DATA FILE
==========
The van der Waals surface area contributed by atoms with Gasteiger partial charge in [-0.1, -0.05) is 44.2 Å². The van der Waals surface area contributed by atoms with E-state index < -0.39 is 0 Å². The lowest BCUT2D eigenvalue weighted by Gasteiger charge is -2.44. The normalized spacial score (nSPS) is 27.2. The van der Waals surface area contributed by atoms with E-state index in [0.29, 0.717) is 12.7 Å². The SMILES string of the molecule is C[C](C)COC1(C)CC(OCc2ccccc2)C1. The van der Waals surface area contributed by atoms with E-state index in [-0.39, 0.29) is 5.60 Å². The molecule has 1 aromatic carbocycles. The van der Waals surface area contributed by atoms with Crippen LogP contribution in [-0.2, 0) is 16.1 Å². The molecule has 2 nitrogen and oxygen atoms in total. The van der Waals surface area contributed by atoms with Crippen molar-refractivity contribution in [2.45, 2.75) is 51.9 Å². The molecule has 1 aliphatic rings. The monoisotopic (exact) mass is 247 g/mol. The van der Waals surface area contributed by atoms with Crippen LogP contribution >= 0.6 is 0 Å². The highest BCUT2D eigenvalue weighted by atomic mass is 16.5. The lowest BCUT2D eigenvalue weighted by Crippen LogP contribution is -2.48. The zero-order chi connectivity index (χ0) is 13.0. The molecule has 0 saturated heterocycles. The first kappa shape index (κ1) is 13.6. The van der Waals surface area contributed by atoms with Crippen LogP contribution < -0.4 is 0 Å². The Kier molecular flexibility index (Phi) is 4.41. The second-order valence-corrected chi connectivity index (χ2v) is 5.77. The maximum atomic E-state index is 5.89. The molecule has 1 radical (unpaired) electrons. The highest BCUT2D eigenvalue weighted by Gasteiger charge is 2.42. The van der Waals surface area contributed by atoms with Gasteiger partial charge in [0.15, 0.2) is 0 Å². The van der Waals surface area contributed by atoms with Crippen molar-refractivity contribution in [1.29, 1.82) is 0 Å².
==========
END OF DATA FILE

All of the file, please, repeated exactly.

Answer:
The van der Waals surface area contributed by atoms with Gasteiger partial charge in [-0.1, -0.05) is 44.2 Å². The van der Waals surface area contributed by atoms with E-state index < -0.39 is 0 Å². The lowest BCUT2D eigenvalue weighted by Gasteiger charge is -2.44. The normalized spacial score (nSPS) is 27.2. The van der Waals surface area contributed by atoms with E-state index in [0.29, 0.717) is 12.7 Å². The SMILES string of the molecule is C[C](C)COC1(C)CC(OCc2ccccc2)C1. The van der Waals surface area contributed by atoms with E-state index in [-0.39, 0.29) is 5.60 Å². The molecule has 1 aromatic carbocycles. The van der Waals surface area contributed by atoms with Crippen LogP contribution in [-0.2, 0) is 16.1 Å². The molecule has 2 nitrogen and oxygen atoms in total. The van der Waals surface area contributed by atoms with Crippen molar-refractivity contribution in [2.45, 2.75) is 51.9 Å². The molecule has 1 aliphatic rings. The monoisotopic (exact) mass is 247 g/mol. The van der Waals surface area contributed by atoms with Crippen LogP contribution >= 0.6 is 0 Å². The highest BCUT2D eigenvalue weighted by atomic mass is 16.5. The lowest BCUT2D eigenvalue weighted by Crippen LogP contribution is -2.48. The zero-order chi connectivity index (χ0) is 13.0. The molecule has 0 saturated heterocycles. The first kappa shape index (κ1) is 13.6. The van der Waals surface area contributed by atoms with Crippen LogP contribution < -0.4 is 0 Å². The Kier molecular flexibility index (Phi) is 4.41. The second-order valence-corrected chi connectivity index (χ2v) is 5.77. The maximum atomic E-state index is 5.89. The molecule has 1 radical (unpaired) electrons. The highest BCUT2D eigenvalue weighted by Gasteiger charge is 2.42. The van der Waals surface area contributed by atoms with Gasteiger partial charge in [0.15, 0.2) is 0 Å². The van der Waals surface area contributed by atoms with Crippen molar-refractivity contribution in [1.29, 1.82) is 0 Å².